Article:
Film Review: Birds Without Feathers Makes Awkward Funny

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Birds Without Feathers
Lenae Day (left) and Wendy McColm (right) in Birds Without Feathers.
Birds Without Feathers
Neil gets Jo to pose for her instagram in Birds Without Feathers.

Cinema reflects an idealized world. Films tend to project an ease of existence that ignores the awkward parts of life: the pauses, the tangents, the missed cues and forced repetitions. Cool characters don’t stumble. Even “awkward” characters never mumble unless they’re supposed to. Characters are perfectly crafted to travel from the beginning of the story to the end. 

Birds Without Feathers, the directorial debut of actress Wendy McColm, chooses instead to look those awkward moments in the face. In this black comedy, characters wrestle with stilted attempts at conversation to agonizing moments of aborted self-reflection. The realism with which McColm and co-writer Lenae Day pull this off is uncanny, and makes for some good laughs.  

The film centers around the mostly-disconnected stories of six isolated individuals searching for meaning. There is Sam (William Gabriel Grier), a wanna-be comedian with stage fright. He briefly dates Janet AKA Neil (Wendy McColm), who dreams of Instagram stardom. Neil meets and befriends Jo (Lenae Day), a desert-dwelling identity thief with more wigs than cigarettes, whose ex, Daniel, (Cooper Oznowicz) is a self-help motivational speaker with no social or communication skills. She also meets Tom (Alexander Stasko), a Russian man trying to become an American cowboy and meet his idol Jeff Goldblum. Sam, on the other hand, runs into Marty (Sara Estefanos) a self-victimizing nurse at a home for the elderly.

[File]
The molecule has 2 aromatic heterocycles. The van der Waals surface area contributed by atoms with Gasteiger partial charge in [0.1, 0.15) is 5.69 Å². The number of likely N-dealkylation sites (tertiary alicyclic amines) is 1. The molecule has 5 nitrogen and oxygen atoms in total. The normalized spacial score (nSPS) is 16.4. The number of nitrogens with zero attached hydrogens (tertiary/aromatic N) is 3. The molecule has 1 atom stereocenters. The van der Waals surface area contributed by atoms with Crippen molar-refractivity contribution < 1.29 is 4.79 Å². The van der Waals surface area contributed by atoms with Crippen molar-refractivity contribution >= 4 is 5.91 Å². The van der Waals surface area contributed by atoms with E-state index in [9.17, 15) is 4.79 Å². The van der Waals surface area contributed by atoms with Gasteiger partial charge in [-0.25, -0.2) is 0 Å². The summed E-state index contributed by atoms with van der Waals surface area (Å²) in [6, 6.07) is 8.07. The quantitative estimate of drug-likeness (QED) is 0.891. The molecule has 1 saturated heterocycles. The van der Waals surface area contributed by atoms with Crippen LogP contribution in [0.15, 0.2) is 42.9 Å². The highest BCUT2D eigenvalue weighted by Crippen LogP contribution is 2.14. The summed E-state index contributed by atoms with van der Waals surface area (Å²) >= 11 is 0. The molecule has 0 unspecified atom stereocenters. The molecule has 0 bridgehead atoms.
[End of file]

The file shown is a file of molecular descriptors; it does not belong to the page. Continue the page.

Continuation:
Birds Without Feathers
Tom meets the wrong Jeff Goldblum in Birds Without Feathers.

If that sounds confusing, it can be. Feathers wanders between these stories, with the “friendship” between Neil and Jo being the most significant crossover. When they do cross over, they rarely share the space. Instead, the story leans into one perspective or the other. There is one scene, between Neil and Tom, which does feel shared, but it is perhaps the strangest in the film. I won’t say which it is, but I think you’ll know it when you see it.

Birds Without Feathers is, for the most part, a fascinating exploration of the awkwardness of searching for identity in isolation. The sometimes-absurd and very personal stories give us the opportunity to laugh at our own most awkward moments and insecurities–if we’re brave enough–without falling into the tired trope of “Black Mirror” social media critique. The meandering plotlines occasionally leave you feeling lost but, for the most part, hold together Feathers’ bizarre yet fun plot.  I will be interested to see where McColm goes next.

Birds Without Feathers will be playing at the Roxy Theater for the next week. Get tickets here.